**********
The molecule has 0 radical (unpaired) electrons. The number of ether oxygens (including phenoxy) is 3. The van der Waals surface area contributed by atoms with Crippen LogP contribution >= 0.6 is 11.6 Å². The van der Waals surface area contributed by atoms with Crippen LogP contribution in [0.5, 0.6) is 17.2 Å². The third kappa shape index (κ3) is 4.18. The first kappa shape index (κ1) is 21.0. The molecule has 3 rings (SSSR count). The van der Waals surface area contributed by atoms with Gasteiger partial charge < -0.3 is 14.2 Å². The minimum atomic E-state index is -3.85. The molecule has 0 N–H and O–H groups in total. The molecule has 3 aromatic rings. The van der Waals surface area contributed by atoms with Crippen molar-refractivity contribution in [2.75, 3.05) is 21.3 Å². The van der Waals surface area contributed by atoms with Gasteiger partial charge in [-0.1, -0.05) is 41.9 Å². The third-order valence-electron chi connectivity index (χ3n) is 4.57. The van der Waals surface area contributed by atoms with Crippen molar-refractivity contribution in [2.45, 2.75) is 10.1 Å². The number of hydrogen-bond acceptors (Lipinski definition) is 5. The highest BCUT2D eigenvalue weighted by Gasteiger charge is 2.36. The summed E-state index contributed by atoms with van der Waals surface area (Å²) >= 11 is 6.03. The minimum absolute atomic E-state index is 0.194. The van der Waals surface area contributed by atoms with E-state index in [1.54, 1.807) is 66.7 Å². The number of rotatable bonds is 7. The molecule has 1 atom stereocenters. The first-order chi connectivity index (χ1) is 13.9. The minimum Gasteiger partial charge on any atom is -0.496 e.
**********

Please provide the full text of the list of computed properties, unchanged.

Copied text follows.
The molecule has 0 radical (unpaired) electrons. The number of ether oxygens (including phenoxy) is 3. The van der Waals surface area contributed by atoms with Crippen LogP contribution >= 0.6 is 11.6 Å². The van der Waals surface area contributed by atoms with Crippen LogP contribution in [0.5, 0.6) is 17.2 Å². The third kappa shape index (κ3) is 4.18. The first kappa shape index (κ1) is 21.0. The molecule has 3 rings (SSSR count). The van der Waals surface area contributed by atoms with Gasteiger partial charge < -0.3 is 14.2 Å². The minimum atomic E-state index is -3.85. The molecule has 0 N–H and O–H groups in total. The molecule has 3 aromatic rings. The van der Waals surface area contributed by atoms with Crippen molar-refractivity contribution in [2.75, 3.05) is 21.3 Å². The van der Waals surface area contributed by atoms with Gasteiger partial charge in [-0.1, -0.05) is 41.9 Å². The third-order valence-electron chi connectivity index (χ3n) is 4.57. The van der Waals surface area contributed by atoms with Crippen molar-refractivity contribution in [2.45, 2.75) is 10.1 Å². The number of hydrogen-bond acceptors (Lipinski definition) is 5. The highest BCUT2D eigenvalue weighted by Gasteiger charge is 2.36. The summed E-state index contributed by atoms with van der Waals surface area (Å²) >= 11 is 6.03. The minimum absolute atomic E-state index is 0.194. The van der Waals surface area contributed by atoms with E-state index in [1.54, 1.807) is 66.7 Å². The number of rotatable bonds is 7. The molecule has 1 atom stereocenters. The first-order chi connectivity index (χ1) is 13.9. The minimum Gasteiger partial charge on any atom is -0.496 e.